Materials Performance

DEC 2014

Materials Performance is the world's most widely circulated magazine dedicated to corrosion prevention and control. MP provides information about the latest corrosion control technologies and practical applications for every industry and environment.

Issue link: https://mp.epubxp.com/i/419826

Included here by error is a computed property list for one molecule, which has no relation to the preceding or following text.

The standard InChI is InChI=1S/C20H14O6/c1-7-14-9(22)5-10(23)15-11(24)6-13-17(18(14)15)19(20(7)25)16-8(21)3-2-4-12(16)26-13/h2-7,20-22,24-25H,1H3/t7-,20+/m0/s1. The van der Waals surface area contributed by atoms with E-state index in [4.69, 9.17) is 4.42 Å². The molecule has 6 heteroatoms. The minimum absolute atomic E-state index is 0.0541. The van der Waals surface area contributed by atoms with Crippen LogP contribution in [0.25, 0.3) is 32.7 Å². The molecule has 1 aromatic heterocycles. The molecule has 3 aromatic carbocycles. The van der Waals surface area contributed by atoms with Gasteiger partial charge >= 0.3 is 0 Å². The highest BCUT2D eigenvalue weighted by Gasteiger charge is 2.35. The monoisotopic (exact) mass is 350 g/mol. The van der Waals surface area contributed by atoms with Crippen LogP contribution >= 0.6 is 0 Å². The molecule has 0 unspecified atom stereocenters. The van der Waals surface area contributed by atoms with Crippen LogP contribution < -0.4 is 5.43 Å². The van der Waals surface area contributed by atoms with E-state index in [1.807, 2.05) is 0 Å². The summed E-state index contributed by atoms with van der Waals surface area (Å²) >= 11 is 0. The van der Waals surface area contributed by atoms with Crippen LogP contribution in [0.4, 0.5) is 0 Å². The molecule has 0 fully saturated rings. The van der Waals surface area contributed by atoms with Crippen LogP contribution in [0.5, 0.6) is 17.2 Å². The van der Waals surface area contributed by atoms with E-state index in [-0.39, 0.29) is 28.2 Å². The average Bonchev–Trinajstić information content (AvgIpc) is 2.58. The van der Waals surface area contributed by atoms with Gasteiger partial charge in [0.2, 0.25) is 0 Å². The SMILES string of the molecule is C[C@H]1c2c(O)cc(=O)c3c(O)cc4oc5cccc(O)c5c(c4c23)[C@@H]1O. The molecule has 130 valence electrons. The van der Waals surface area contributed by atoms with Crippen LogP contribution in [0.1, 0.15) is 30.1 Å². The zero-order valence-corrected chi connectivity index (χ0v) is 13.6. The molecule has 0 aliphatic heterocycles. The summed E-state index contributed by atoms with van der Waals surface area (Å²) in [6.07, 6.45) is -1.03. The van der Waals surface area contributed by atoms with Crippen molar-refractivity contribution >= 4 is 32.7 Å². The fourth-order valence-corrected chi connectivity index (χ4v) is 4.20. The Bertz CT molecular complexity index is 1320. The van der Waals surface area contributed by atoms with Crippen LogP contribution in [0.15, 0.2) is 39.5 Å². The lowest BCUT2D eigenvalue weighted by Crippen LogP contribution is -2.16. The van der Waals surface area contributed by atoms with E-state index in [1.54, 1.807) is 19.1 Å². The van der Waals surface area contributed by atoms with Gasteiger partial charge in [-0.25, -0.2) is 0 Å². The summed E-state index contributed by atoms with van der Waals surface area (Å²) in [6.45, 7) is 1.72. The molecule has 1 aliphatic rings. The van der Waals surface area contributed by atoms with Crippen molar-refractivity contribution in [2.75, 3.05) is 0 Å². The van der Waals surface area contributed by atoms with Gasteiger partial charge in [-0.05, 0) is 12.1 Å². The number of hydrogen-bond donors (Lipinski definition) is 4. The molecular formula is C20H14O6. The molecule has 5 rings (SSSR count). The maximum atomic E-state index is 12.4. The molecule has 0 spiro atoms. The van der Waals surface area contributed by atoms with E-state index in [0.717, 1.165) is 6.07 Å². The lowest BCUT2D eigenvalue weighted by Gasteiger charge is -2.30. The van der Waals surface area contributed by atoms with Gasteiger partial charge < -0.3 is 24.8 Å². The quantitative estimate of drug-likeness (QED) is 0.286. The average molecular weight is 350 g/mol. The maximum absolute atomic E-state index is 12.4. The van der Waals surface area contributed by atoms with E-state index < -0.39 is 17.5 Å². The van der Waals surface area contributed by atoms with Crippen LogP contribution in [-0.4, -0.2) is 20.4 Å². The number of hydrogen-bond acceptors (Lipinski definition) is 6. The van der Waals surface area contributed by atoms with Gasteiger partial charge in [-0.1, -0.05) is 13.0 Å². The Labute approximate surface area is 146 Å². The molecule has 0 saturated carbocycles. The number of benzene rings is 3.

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corrosion rates, and microbiological condi- tions over a period of time so any trends in the findings can be identified. Also, due to normal statistical variations associated with sample collection and microbio- logical testing, more reliable data typically result from performing tests on samples representing a time range rather than any single sample. Data collection and analysis should focus on differentiating the effects of biotic and abiotic factors on the likelihood, location, cause, and severity of internal corrosion. Samples of bulk fluids from pipelines are often collected to identify and quantify levels of planktonic (free floating) micro- organisms. To ensure that test results are relevant to MIC, data from bulk fluids should be correlated with other pipeline data, including liquid composition, operational conditions, sessile (attached) microbial abundance, and corrosion data. Since both corrosion and microbiological activity may occur directly on the internal surfaces of a pipeline, samples that are representative of these surfaces may provide significant infor- mation and should be collected, whenever possible, in conjunction with each liquid sample retrieved. Eckert notes that it can be very difficult to infer what is happen- ing on the pipeline's internal surface based solely on the composition of the bulk fluid because there isn't always a clear relation- ship between what is found on the surface and what comprises the bulk fluid phase. The microorganisms living in the bulk fluid (types and quantities of microbes), and even the chemical composition of the bulk fluid, can be far different than what is found on the internal pipe surface—that's been well established in research, he adds. Microbiological Testing Microorganisms are highly sensitive to environmental changes that affect nutri- ent availability, flow rates, temperature, salinity, the presence of dissolved gases, etc. Additionally, many chemicals produced by microbial metabolisms (e.g., organic acids and sulfide compounds) can be quickly oxidized or degraded by environmental changes. Because conditions can change The graph depicts data collected from a qPCR analysis. Image courtesy of Microbial Insights. rapidly once a sample is removed from the pipeline, certain tests relevant to MIC investigation or monitoring should be performed as soon as possible after a sample is collected to obtain results that accurately represent pipeline conditions. Historically, the ability to swiftly test samples has been one factor that has limited meaningful data collection for use in assessing pipelines for MIC, but improvements in detection technology have increased the availability of more types of tests and sophisticated The graph depicts data collected from a NGS analysis. Image courtesy of Microbial Insights. MATERIALS PERFORMANCE DECEMBER 2014 NACE INTERNATIONAL: VOL. 53, NO. 12 29 Diagnosing Microbiologically Influenced Corrosion in a Pipeline

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